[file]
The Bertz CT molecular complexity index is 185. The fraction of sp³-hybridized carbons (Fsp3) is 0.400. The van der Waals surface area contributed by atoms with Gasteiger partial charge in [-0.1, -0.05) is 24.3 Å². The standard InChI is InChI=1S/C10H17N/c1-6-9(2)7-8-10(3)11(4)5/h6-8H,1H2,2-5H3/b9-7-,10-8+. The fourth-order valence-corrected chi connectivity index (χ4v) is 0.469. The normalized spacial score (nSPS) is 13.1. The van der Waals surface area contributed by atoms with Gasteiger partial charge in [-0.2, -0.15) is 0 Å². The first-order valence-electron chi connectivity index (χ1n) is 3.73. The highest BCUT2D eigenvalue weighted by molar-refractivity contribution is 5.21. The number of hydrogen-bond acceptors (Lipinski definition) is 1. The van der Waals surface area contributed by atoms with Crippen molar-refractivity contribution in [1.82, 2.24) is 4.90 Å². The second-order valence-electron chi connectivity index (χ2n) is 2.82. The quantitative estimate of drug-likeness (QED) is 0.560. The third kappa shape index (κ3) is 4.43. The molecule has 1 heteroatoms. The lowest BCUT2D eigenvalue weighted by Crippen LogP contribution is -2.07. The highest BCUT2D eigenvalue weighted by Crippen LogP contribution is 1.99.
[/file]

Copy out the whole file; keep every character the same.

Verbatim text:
The Bertz CT molecular complexity index is 185. The fraction of sp³-hybridized carbons (Fsp3) is 0.400. The van der Waals surface area contributed by atoms with Gasteiger partial charge in [-0.1, -0.05) is 24.3 Å². The standard InChI is InChI=1S/C10H17N/c1-6-9(2)7-8-10(3)11(4)5/h6-8H,1H2,2-5H3/b9-7-,10-8+. The fourth-order valence-corrected chi connectivity index (χ4v) is 0.469. The normalized spacial score (nSPS) is 13.1. The van der Waals surface area contributed by atoms with Gasteiger partial charge in [-0.2, -0.15) is 0 Å². The first-order valence-electron chi connectivity index (χ1n) is 3.73. The highest BCUT2D eigenvalue weighted by molar-refractivity contribution is 5.21. The number of hydrogen-bond acceptors (Lipinski definition) is 1. The van der Waals surface area contributed by atoms with Crippen molar-refractivity contribution in [1.82, 2.24) is 4.90 Å². The second-order valence-electron chi connectivity index (χ2n) is 2.82. The quantitative estimate of drug-likeness (QED) is 0.560. The third kappa shape index (κ3) is 4.43. The molecule has 1 heteroatoms. The lowest BCUT2D eigenvalue weighted by Crippen LogP contribution is -2.07. The highest BCUT2D eigenvalue weighted by Crippen LogP contribution is 1.99.